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South Africa’s central bank has disagreed with a ratings decision by Moody’s to downgrade Capitec Bank Limited (Capitec) by two notches, and place it on review for a further downgrade. The central bank says it respects the independent opinion of rating agencies but that it does not “agree with the rationale given in taking this step”. Two reasons are given for the rating action: a lower likelihood of sovereign systemic support based on decisions recently taken in relation to African Bank Limited (African Bank), and heightened concerns regarding the risk inherent in Capitec’s consumer lending focus. “With regard to the first point, it is important to reiterate that the approach taken by the SARB to any resolution to address systemic risk will always be based on the circumstances and merits of the particular prevailing situation. Decisions will also be informed, as was the case with African Bank, by principles contained in the Key Attributes for Effective Resolution Regimes proposed by the Financial Stability Board (FSB), which have the objective that a bank should be able to fail without affecting the system,” notes the central bank in an official statement. “This is in keeping with evolving international best practice. In the case of African Bank bond holders and wholesale depositors are taking a 10% haircut, which is generally regarded as being very positive given that the trades following the announcement of African Bank's results were taking place at around 40% of par. Therefore in fact substantial support was provided, not reduced. Moreover, all retail depositors were kept whole and are able to access their accounts fully,” it adds - According to the Hong Kong Monetary Authority (HKMA) credit card receivables increased by 2.1% in the second quarter to HKD112, after a reduction of 6.7% in the previous quarter. The total number of credit card accounts edged up by 0.7% to around 16.8m.The rollover amount, which reflects the amount of borrowing by customers using their credit cards, increased by 2.9% during the quarter to HKD19.2bn. The rollover ratio also rose marginally from 17.0% to 17.1% in the same period. The charge-off amount increased to HKD569mduring the quarter from HKD528m in the previous quarter. Correspondingly, the quarterly charge-off ratio rose to 0.51% from 0.46% in the previous quarter. The amount of rescheduled receivables transferred outside the surveyed institutions’ credit card portfolios reduced to HKD94m from HK$109m in the previous quarter. The delinquent amount increased to HKD249m at end-June from HKD239m at end-March. However, the delinquency ratio remained the same at 0.22% because of an increase in total card receivables. The combined delinquent and rescheduled ratio (after taking into account the transfer of rescheduled receivables mentioned above) edged up to 0.29% from 0.28% during the same period - Harkand has been awarded a contract to support Apache with inspection, repair and maintenance work (IRM) as well as light construction (LC) across their assets in the North Sea, following completion of a competitive tender exercise. The award includes the provision of vessels, ROV and diving services for a three-year period, plus two one-year options. The firm will also support offshore marine construction contractor EMAS AMC who have been awarded a separate contract for pipe lay and heavy construction as part of the same tender process. Harkand Europe managing director, David Kerr, said: “This contract is an important step in strengthening our close working relationship and growing our North Sea business with Apache.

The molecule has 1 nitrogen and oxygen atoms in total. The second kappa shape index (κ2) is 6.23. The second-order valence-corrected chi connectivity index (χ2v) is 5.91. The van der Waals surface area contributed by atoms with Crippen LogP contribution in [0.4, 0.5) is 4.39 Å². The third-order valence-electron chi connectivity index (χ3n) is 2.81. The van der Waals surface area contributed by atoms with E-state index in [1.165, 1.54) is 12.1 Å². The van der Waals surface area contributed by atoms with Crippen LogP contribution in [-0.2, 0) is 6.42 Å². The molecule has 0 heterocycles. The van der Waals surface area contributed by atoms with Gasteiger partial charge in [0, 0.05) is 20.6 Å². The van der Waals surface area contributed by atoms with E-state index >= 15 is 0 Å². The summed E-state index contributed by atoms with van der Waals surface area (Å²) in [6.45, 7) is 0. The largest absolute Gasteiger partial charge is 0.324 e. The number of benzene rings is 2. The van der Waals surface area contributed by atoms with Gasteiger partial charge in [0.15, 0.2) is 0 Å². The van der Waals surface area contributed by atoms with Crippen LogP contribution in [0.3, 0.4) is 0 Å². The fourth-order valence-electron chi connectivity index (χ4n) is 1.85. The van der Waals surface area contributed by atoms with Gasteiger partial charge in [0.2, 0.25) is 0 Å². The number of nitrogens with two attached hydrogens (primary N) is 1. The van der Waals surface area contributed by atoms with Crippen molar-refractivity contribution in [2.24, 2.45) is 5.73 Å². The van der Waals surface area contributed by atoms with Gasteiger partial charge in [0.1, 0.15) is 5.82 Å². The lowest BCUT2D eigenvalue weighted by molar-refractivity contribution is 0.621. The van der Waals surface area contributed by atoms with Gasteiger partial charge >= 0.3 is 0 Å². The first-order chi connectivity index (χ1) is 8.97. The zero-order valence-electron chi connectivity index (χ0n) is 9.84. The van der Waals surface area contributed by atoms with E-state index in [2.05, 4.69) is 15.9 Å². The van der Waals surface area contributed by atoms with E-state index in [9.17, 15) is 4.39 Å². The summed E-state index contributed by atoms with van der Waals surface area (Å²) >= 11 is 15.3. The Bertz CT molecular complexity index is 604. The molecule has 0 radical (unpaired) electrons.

Michael Levy, investment manager, Baring Frontier Markets Fund,  says a steady flow of new companies to the market marks steadily increasing liquidity in the frontier markets asset class. Michael Levy, investment manager, Baring Frontier Markets Fund, says a steady flow of new companies to the market marks steadily increasing liquidity in the frontier markets asset class. Photograph kindly supplied by Barings, November 2013.